|Appears in Collections:||Faculty of Social Sciences eTheses|
|Title:||The ‘Chalkface’ of Cultural Services: Exploring Museum Workers’ Perspectives on Policy|
|Publisher:||University of Stirling|
|Abstract:||The difficulties faced by services in the cultural sector have been immediate and challenging. Public services that are cultural in nature have faced funding cuts, closures and redundancies. Museum services are low in political importance and unable to provide clear evidence of their policy impact. Despite these challenges, there has been limited evidence about the policy process at ground-level. This thesis builds on theoretical and empirical ideas in social and cultural policy to present museum workers’ perspectives within a cultural theory framework. Following Lipsky’s (1980) work on street-level bureaucrats, this thesis presents an analysis of street-level workers’ roles in delivering social and cultural policy. Museum workers’ perspectives are presented through a series of case studies (drawing on qualitative interviews and observations) from three local-authority museum services in England, Scotland and Wales. The findings showed evidence that top-down cultural and social policies have had an influence on workers actions, but service-level workers’ understandings were central to the policy process. Museum workers actively shaped museum policy through ground-level interactions with visitors and groups. Workers experienced policy in the cultural sector as fragmented, vague and difficult to engage with at the ground-level. Workers mainly viewed policy as meaningless rhetoric. Despite this, those working at ground-level often utilised policy rhetoric effectively to gain funding and manipulate activities towards their own needs and interpretations. Policy evaluation was also fragmented and underdeveloped within the services studied. Workers found themselves under pressure to fulfil policy objectives but were unable to show how they did this. Furthermore, there was a perceived distance from managers and local authority structures. This allowed a space for workers to implement and shape policy towards their own professional and personal ideals. Vague policies and a lack of formal mechanisms for evaluation led to high levels of worker discretion at ground-level. Economic policy expectations were resisted by workers, who tended to have more egalitarian views. Museum workers effectively managed policy expectations through a mixture of discretion and policy manipulation. Delivery at the ground-level was seen as effective – despite, not because of, cultural sector policies.|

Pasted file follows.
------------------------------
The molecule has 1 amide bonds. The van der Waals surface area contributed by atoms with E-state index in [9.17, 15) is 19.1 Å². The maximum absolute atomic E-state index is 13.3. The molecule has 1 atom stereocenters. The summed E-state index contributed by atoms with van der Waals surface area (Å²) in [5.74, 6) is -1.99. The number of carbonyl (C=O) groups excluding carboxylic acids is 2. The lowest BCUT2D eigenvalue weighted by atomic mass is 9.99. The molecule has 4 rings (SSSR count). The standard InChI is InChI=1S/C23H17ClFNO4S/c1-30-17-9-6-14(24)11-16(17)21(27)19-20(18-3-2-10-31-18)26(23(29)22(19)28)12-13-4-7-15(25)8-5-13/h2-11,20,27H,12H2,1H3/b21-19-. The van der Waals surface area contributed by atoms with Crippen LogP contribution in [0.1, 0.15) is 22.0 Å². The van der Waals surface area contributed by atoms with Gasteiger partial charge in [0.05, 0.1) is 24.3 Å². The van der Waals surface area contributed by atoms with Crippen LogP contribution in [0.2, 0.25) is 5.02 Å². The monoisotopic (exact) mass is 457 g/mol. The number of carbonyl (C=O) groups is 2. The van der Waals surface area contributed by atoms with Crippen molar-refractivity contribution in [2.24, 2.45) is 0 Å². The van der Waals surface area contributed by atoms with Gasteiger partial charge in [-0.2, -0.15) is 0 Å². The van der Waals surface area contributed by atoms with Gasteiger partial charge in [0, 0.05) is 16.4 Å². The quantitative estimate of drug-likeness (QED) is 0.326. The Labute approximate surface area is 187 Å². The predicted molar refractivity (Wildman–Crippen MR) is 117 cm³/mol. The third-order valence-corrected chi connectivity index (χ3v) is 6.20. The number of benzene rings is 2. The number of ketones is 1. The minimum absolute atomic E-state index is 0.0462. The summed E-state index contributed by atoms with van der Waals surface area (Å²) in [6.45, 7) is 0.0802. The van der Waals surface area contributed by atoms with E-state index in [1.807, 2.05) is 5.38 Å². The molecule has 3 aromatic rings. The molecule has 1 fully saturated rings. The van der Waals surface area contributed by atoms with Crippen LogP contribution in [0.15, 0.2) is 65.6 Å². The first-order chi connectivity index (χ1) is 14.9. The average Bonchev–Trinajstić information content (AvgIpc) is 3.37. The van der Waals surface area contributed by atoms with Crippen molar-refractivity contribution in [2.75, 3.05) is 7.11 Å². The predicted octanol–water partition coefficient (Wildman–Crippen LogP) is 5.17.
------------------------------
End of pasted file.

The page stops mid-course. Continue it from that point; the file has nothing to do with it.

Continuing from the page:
|Type:||Thesis or Dissertation|
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